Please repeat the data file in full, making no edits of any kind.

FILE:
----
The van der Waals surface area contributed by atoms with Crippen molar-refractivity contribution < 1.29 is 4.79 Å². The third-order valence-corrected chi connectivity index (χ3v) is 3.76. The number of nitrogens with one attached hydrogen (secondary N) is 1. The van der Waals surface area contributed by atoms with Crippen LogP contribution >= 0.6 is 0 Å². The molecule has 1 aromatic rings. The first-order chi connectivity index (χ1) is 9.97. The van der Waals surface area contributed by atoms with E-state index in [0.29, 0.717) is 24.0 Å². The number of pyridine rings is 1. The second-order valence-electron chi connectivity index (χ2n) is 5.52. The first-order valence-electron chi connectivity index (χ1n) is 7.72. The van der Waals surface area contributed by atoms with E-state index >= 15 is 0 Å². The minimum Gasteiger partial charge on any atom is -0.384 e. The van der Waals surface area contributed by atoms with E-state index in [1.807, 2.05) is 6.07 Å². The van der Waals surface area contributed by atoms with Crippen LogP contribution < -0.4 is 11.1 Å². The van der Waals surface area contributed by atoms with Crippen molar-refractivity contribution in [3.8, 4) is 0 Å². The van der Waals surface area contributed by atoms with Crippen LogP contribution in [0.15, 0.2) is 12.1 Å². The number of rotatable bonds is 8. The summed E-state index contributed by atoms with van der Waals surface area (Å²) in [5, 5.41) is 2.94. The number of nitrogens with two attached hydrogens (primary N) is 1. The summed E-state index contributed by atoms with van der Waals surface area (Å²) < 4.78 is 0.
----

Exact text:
The van der Waals surface area contributed by atoms with Crippen molar-refractivity contribution < 1.29 is 4.79 Å². The third-order valence-corrected chi connectivity index (χ3v) is 3.76. The number of nitrogens with one attached hydrogen (secondary N) is 1. The van der Waals surface area contributed by atoms with Crippen LogP contribution >= 0.6 is 0 Å². The molecule has 1 aromatic rings. The first-order chi connectivity index (χ1) is 9.97. The van der Waals surface area contributed by atoms with E-state index in [0.29, 0.717) is 24.0 Å². The number of pyridine rings is 1. The second-order valence-electron chi connectivity index (χ2n) is 5.52. The first-order valence-electron chi connectivity index (χ1n) is 7.72. The van der Waals surface area contributed by atoms with E-state index >= 15 is 0 Å². The minimum Gasteiger partial charge on any atom is -0.384 e. The van der Waals surface area contributed by atoms with E-state index in [1.807, 2.05) is 6.07 Å². The van der Waals surface area contributed by atoms with Crippen LogP contribution < -0.4 is 11.1 Å². The van der Waals surface area contributed by atoms with Crippen molar-refractivity contribution in [3.8, 4) is 0 Å². The van der Waals surface area contributed by atoms with Crippen LogP contribution in [0.15, 0.2) is 12.1 Å². The number of rotatable bonds is 8. The summed E-state index contributed by atoms with van der Waals surface area (Å²) in [5, 5.41) is 2.94. The number of nitrogens with two attached hydrogens (primary N) is 1. The summed E-state index contributed by atoms with van der Waals surface area (Å²) < 4.78 is 0.